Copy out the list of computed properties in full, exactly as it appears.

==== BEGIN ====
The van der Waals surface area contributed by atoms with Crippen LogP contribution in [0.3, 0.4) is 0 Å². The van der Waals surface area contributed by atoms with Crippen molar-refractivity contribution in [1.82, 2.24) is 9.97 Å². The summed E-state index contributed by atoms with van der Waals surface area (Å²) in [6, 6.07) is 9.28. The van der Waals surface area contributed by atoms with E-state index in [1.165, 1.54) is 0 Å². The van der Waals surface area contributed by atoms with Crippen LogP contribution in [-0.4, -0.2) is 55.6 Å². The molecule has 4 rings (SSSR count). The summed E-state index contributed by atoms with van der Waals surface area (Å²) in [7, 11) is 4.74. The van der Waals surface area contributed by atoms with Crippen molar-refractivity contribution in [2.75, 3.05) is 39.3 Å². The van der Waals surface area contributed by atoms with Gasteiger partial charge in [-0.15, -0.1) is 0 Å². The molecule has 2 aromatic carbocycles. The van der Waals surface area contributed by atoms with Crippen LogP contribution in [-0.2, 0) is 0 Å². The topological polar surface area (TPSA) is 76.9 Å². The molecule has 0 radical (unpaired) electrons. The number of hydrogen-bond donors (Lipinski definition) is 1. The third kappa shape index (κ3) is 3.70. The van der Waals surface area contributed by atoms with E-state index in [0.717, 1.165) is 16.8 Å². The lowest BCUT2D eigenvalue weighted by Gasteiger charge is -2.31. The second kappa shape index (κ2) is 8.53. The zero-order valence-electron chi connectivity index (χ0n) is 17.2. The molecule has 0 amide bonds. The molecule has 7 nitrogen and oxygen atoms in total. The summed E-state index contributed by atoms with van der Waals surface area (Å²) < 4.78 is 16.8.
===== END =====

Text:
The van der Waals surface area contributed by atoms with Crippen LogP contribution in [0.3, 0.4) is 0 Å². The van der Waals surface area contributed by atoms with Crippen molar-refractivity contribution in [1.82, 2.24) is 9.97 Å². The summed E-state index contributed by atoms with van der Waals surface area (Å²) in [6, 6.07) is 9.28. The van der Waals surface area contributed by atoms with E-state index in [1.165, 1.54) is 0 Å². The van der Waals surface area contributed by atoms with Crippen LogP contribution in [-0.4, -0.2) is 55.6 Å². The molecule has 4 rings (SSSR count). The summed E-state index contributed by atoms with van der Waals surface area (Å²) in [7, 11) is 4.74. The van der Waals surface area contributed by atoms with Crippen molar-refractivity contribution in [2.75, 3.05) is 39.3 Å². The van der Waals surface area contributed by atoms with Gasteiger partial charge in [-0.15, -0.1) is 0 Å². The molecule has 2 aromatic carbocycles. The van der Waals surface area contributed by atoms with Crippen LogP contribution in [-0.2, 0) is 0 Å². The topological polar surface area (TPSA) is 76.9 Å². The molecule has 0 radical (unpaired) electrons. The number of hydrogen-bond donors (Lipinski definition) is 1. The third kappa shape index (κ3) is 3.70. The van der Waals surface area contributed by atoms with E-state index in [0.717, 1.165) is 16.8 Å². The lowest BCUT2D eigenvalue weighted by Gasteiger charge is -2.31. The second kappa shape index (κ2) is 8.53. The zero-order valence-electron chi connectivity index (χ0n) is 17.2. The molecule has 0 amide bonds. The molecule has 7 nitrogen and oxygen atoms in total. The summed E-state index contributed by atoms with van der Waals surface area (Å²) < 4.78 is 16.8.